Friday, February 10, 2006

thursday challenge and friday lecture: tree


I'm a day late for the Thursday Challenge. Sometimes I get the reminders, sometimes I don't and this week was an I don't week.

Recently I've been made aware by friends in both Europe and North America that they think Canada's west coast is as much a white wasteland in winter as many parts of the rest of Canada (e.g. Churchill, Iqaluit, the top of Mt. Logan). Shame on you people! Especially if you live farther south on the west coast! If you have a rudimentary understanding of major ocean currents, you'll know that the north Pacific coast is a completely different ball of ice from the north Atlantic coast. Most people know that Seattle is rainy but many don't make the connection that Vancouver is in the same climatic region ... and only two hours north. As for you Brits, if you want to leave home without really leaving home, come here. Our climate is almost identical, except we tend to have sunnier summers.

I love you anyway, even if you're all ignorant gits. :)

What is also interesting about living here is that there are climatic zones (sub zones? I failed meteorology) within this zone. The trees on Vancouver Island, for example, are quite different from those on the mainland, because of the much drier climate. Victoria is worth visiting for the oak and arbutus trees alone. I am completely in love with arbutus trees and often paint them. Saltspring Island is in the same zone and that's where I took these photos of arbutus trees on an August weekend two and a half years ago. This was pre-digital camera, pre-Photoshop. Ah yes -- it was a much simpler time...


PS We've had but one brief sprinkling of snow this winter so nyah nyah nyah.

16 Comments:

Blogger Calvin said...

Love the last pic, great color and lines. Are those reeds?

10/2/06 11:10 AM  
Blogger andrea said...

Calvin: That bottom photo is peeling bark -- one of the reasons I love arbutus trees.

10/2/06 11:29 AM  
Blogger Caroline said...

Truly beautiful bark and other tree pictures.

I better get out an atlas.... my excuse is I had to give up geography (and history) when I was 13... timetabling at school meant a choice between sciences and humanities...

mind you I have had some time since then to catch up in...

10/2/06 1:53 PM  
Blogger Celena said...

So funny! We're ALL getting all up and pissy about this! (I wrote about it not too long ago too!)

10/2/06 11:00 PM  
Blogger Brian the Mennonite said...

I knew I saw that first picture somewhere before...that's your Saltspring Glade painting at the Main Street gallery isn't it?
Beautiful...

10/2/06 11:36 PM  
Blogger Belinda said...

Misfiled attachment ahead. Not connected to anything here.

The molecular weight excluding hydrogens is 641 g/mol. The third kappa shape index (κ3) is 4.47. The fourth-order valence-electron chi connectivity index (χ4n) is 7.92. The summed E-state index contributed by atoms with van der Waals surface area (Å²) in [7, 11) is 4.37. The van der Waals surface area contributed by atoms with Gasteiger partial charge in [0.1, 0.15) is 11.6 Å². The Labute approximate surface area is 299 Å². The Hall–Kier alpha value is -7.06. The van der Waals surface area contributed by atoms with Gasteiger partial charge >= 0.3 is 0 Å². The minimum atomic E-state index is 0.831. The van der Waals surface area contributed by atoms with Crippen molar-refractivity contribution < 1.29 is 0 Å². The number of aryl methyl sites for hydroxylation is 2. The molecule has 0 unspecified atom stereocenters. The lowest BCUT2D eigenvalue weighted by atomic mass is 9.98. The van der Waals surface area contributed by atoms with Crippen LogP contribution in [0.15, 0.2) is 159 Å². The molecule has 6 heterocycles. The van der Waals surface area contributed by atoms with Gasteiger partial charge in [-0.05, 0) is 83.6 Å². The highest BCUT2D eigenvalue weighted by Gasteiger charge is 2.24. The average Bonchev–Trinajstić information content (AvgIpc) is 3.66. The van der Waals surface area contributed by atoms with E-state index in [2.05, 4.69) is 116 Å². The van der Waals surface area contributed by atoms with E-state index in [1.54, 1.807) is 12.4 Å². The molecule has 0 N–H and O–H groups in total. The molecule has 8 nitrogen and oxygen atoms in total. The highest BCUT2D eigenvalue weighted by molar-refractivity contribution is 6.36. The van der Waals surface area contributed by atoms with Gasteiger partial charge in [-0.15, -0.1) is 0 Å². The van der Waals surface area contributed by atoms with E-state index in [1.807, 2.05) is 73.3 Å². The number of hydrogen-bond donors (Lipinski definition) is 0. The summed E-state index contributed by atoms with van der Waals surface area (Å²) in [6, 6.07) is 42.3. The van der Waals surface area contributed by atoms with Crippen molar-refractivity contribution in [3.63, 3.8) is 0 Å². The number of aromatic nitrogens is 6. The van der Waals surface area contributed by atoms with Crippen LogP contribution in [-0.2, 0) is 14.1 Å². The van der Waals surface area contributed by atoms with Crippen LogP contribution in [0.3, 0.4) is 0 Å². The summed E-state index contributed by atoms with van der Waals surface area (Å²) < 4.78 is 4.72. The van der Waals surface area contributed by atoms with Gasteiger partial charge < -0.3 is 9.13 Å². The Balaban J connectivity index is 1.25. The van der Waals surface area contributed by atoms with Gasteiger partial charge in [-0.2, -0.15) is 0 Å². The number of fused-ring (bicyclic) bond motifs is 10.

"...rudimentary understanding of major ocean currents...?" They teach these things in Canadian schools? Well, I AM an ignorant git! I thought you'd all be getting threatened by hungry seals by this time of year. ;-)

BTW, let us go forward with the painting, shall we? If it doesn't work in the one room, I have another lined up for it.

11/2/06 4:24 AM  
Blogger andrea said...

Caroline: That's no excuse! :) Easy for me to say as I read atlases for fun.

Celena: Must seek out your post now...

Brian: You have, once again, an amazing eye. That one's my favourite arbutus painting.

Belinda: Well, maybe I've done my part in edumacatin' the world a bit on our little corner then. Don't want to overdo it or you'll all be flocking here like flies... :) Sounds good ~ I'll start looking for an appropriate box/crate again.

11/2/06 8:01 AM  
Blogger Joyce said...

I love arbutus trees. I spent some time on Thetis Islands in the 80's and just fell in love with these remarkable trees.

11/2/06 9:54 AM  
Blogger merlinprincesse said...

Nyah nyah nyah????? Mwhahahahaha! We have all!!!!!! Snow, rain, heat, thunderstorms, minus 40, then plus 5 the next day. What a wonderful country we have!!!!!! And we even have earthquakes (3 in the last 15 years...) Not too bad HEH! ;o)

11/2/06 11:52 AM  
Blogger Nan said...

You tell 'em! (But, as you say, don't tell too much or everyone will relocate!) Lovely photos. I love the top one especially.

11/2/06 2:18 PM  
Blogger atomicvelvetsigh said...

wonderful pictures.. and thanks for the information about your lovely place.

btw, added you to my links of illustrators.

12/2/06 12:30 PM  
Blogger Reluctant Nomad said...

The pale green of that bark reminds me of fever trees that you get in the Lowveld part of South Africa. They have ghostly pale green bark and contrast amazingly with the other vegetation. Really beautiful!

13/2/06 12:46 PM  
Blogger PG said...

Canada is a country I AM horribly ignorant of, even though a half sister emigrated there 25 years ago...but I am reading a few Canadian blogs now, so my knowledge is growing beyond 'Anne of Green Gables'...;0)

14/2/06 2:08 AM  
Anonymous Dan said...

Hi Andrea, I grew up around Seattle, and those arbutus trees look an awful lot like what we called madrone trees. I wonder if it is the same tree by a different name or a slightly different sub-species. I suppose I could google it.

19/2/06 2:57 PM  
Blogger andrea said...

Hi Dan -- yes, it's the same tree. I believe Americans call it madrona and Canadians call it arbutus.

19/2/06 3:32 PM  
Blogger The Unknown said...

Almost makes me want to visit. I'm only 15 or so hours away. And thanks for loving us ignorant gits! :-)
love

19/2/06 4:44 PM  

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